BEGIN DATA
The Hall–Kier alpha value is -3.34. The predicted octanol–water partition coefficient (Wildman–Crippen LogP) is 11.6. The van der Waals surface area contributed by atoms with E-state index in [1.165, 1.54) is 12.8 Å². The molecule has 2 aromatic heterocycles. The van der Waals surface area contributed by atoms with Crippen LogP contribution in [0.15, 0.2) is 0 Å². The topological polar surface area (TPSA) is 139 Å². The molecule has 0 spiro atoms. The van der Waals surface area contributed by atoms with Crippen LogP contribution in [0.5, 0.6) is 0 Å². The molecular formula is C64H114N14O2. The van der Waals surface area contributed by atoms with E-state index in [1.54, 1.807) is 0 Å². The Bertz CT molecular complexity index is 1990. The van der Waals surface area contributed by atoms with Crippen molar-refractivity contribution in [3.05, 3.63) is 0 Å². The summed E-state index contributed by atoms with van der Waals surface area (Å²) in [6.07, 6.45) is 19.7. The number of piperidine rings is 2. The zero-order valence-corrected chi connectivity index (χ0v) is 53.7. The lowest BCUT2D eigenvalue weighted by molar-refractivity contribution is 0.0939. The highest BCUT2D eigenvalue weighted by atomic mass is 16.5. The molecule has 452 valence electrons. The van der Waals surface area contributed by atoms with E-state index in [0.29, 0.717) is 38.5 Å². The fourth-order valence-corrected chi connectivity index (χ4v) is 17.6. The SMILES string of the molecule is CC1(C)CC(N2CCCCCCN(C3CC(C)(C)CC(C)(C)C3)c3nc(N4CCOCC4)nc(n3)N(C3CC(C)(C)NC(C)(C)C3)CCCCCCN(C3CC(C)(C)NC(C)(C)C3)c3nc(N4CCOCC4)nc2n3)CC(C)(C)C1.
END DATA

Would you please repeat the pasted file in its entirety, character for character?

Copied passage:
The Hall–Kier alpha value is -3.34. The predicted octanol–water partition coefficient (Wildman–Crippen LogP) is 11.6. The van der Waals surface area contributed by atoms with E-state index in [1.165, 1.54) is 12.8 Å². The molecule has 2 aromatic heterocycles. The van der Waals surface area contributed by atoms with Crippen LogP contribution in [0.15, 0.2) is 0 Å². The topological polar surface area (TPSA) is 139 Å². The molecule has 0 spiro atoms. The van der Waals surface area contributed by atoms with Crippen LogP contribution in [0.5, 0.6) is 0 Å². The molecular formula is C64H114N14O2. The van der Waals surface area contributed by atoms with E-state index in [1.54, 1.807) is 0 Å². The Bertz CT molecular complexity index is 1990. The van der Waals surface area contributed by atoms with Crippen molar-refractivity contribution in [3.05, 3.63) is 0 Å². The summed E-state index contributed by atoms with van der Waals surface area (Å²) in [6.07, 6.45) is 19.7. The number of piperidine rings is 2. The zero-order valence-corrected chi connectivity index (χ0v) is 53.7. The lowest BCUT2D eigenvalue weighted by molar-refractivity contribution is 0.0939. The highest BCUT2D eigenvalue weighted by atomic mass is 16.5. The molecule has 452 valence electrons. The van der Waals surface area contributed by atoms with E-state index in [0.29, 0.717) is 38.5 Å². The fourth-order valence-corrected chi connectivity index (χ4v) is 17.6. The SMILES string of the molecule is CC1(C)CC(N2CCCCCCN(C3CC(C)(C)CC(C)(C)C3)c3nc(N4CCOCC4)nc(n3)N(C3CC(C)(C)NC(C)(C)C3)CCCCCCN(C3CC(C)(C)NC(C)(C)C3)c3nc(N4CCOCC4)nc2n3)CC(C)(C)C1.